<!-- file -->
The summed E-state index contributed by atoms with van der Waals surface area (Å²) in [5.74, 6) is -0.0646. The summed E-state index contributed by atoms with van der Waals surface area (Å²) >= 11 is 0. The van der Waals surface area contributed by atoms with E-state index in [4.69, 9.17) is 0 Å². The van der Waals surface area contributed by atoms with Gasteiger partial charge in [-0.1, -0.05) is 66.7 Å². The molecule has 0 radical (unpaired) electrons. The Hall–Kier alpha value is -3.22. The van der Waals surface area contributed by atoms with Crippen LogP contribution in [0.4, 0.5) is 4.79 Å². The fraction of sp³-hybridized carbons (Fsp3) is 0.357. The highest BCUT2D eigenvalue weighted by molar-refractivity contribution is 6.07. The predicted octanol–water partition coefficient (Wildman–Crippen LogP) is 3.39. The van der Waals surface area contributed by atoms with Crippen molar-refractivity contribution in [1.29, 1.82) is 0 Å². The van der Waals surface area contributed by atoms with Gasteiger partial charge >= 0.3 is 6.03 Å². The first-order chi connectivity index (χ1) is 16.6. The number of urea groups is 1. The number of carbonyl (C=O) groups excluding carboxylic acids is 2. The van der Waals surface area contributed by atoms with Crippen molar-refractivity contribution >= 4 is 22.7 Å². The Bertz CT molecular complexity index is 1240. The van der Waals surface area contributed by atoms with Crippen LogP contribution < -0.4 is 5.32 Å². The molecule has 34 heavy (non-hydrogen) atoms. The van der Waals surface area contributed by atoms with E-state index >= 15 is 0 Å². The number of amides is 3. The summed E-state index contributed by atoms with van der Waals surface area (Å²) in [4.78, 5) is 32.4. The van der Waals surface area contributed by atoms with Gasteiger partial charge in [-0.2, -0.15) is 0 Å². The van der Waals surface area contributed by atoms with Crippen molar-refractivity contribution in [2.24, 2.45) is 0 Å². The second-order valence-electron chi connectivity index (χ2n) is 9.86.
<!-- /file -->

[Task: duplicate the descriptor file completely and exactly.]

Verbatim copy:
The summed E-state index contributed by atoms with van der Waals surface area (Å²) in [5.74, 6) is -0.0646. The summed E-state index contributed by atoms with van der Waals surface area (Å²) >= 11 is 0. The van der Waals surface area contributed by atoms with E-state index in [4.69, 9.17) is 0 Å². The van der Waals surface area contributed by atoms with Gasteiger partial charge in [-0.1, -0.05) is 66.7 Å². The molecule has 0 radical (unpaired) electrons. The Hall–Kier alpha value is -3.22. The van der Waals surface area contributed by atoms with Crippen LogP contribution in [0.4, 0.5) is 4.79 Å². The fraction of sp³-hybridized carbons (Fsp3) is 0.357. The highest BCUT2D eigenvalue weighted by molar-refractivity contribution is 6.07. The predicted octanol–water partition coefficient (Wildman–Crippen LogP) is 3.39. The van der Waals surface area contributed by atoms with Crippen molar-refractivity contribution in [1.29, 1.82) is 0 Å². The van der Waals surface area contributed by atoms with Gasteiger partial charge >= 0.3 is 6.03 Å². The first-order chi connectivity index (χ1) is 16.6. The number of urea groups is 1. The number of carbonyl (C=O) groups excluding carboxylic acids is 2. The van der Waals surface area contributed by atoms with Crippen molar-refractivity contribution >= 4 is 22.7 Å². The Bertz CT molecular complexity index is 1240. The van der Waals surface area contributed by atoms with Crippen LogP contribution < -0.4 is 5.32 Å². The molecule has 34 heavy (non-hydrogen) atoms. The van der Waals surface area contributed by atoms with E-state index >= 15 is 0 Å². The number of amides is 3. The summed E-state index contributed by atoms with van der Waals surface area (Å²) in [4.78, 5) is 32.4. The van der Waals surface area contributed by atoms with Gasteiger partial charge in [-0.2, -0.15) is 0 Å². The van der Waals surface area contributed by atoms with Crippen molar-refractivity contribution in [2.24, 2.45) is 0 Å². The second-order valence-electron chi connectivity index (χ2n) is 9.86.